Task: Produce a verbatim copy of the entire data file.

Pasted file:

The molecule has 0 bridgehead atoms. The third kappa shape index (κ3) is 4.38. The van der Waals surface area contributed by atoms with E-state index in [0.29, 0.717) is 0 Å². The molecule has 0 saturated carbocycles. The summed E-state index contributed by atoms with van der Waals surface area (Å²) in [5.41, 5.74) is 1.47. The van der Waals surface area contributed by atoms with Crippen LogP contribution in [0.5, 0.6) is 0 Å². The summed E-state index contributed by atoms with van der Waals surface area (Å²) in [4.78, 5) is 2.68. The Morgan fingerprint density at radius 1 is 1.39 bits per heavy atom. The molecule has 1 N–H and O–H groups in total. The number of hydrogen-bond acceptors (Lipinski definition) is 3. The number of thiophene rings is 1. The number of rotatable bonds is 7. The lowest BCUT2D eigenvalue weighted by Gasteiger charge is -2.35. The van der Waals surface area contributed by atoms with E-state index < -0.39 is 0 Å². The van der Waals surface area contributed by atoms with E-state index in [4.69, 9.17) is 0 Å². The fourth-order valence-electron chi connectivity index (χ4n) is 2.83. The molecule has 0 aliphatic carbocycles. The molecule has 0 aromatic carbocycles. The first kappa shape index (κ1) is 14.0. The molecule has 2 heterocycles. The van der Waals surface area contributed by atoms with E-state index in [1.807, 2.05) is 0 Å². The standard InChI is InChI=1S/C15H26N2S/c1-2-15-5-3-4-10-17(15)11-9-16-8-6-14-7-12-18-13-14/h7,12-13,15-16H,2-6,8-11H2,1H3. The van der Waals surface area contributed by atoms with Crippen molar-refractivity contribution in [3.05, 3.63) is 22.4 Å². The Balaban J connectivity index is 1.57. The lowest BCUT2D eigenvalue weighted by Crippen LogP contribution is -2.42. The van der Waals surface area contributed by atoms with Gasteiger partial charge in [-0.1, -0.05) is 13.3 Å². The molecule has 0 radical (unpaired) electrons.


The molecule has 0 bridgehead atoms. The third kappa shape index (κ3) is 4.38. The van der Waals surface area contributed by atoms with E-state index in [0.29, 0.717) is 0 Å². The molecule has 0 saturated carbocycles. The summed E-state index contributed by atoms with van der Waals surface area (Å²) in [5.41, 5.74) is 1.47. The van der Waals surface area contributed by atoms with Crippen LogP contribution in [0.5, 0.6) is 0 Å². The summed E-state index contributed by atoms with van der Waals surface area (Å²) in [4.78, 5) is 2.68. The Morgan fingerprint density at radius 1 is 1.39 bits per heavy atom. The molecule has 1 N–H and O–H groups in total. The number of hydrogen-bond acceptors (Lipinski definition) is 3. The number of thiophene rings is 1. The number of rotatable bonds is 7. The lowest BCUT2D eigenvalue weighted by Gasteiger charge is -2.35. The van der Waals surface area contributed by atoms with E-state index < -0.39 is 0 Å². The van der Waals surface area contributed by atoms with E-state index in [4.69, 9.17) is 0 Å². The fourth-order valence-electron chi connectivity index (χ4n) is 2.83. The molecule has 0 aliphatic carbocycles. The molecule has 0 aromatic carbocycles. The first kappa shape index (κ1) is 14.0. The molecule has 2 heterocycles. The van der Waals surface area contributed by atoms with E-state index in [1.807, 2.05) is 0 Å². The standard InChI is InChI=1S/C15H26N2S/c1-2-15-5-3-4-10-17(15)11-9-16-8-6-14-7-12-18-13-14/h7,12-13,15-16H,2-6,8-11H2,1H3. The van der Waals surface area contributed by atoms with Crippen molar-refractivity contribution in [3.05, 3.63) is 22.4 Å². The Balaban J connectivity index is 1.57. The lowest BCUT2D eigenvalue weighted by Crippen LogP contribution is -2.42. The van der Waals surface area contributed by atoms with Gasteiger partial charge in [-0.1, -0.05) is 13.3 Å². The molecule has 0 radical (unpaired) electrons.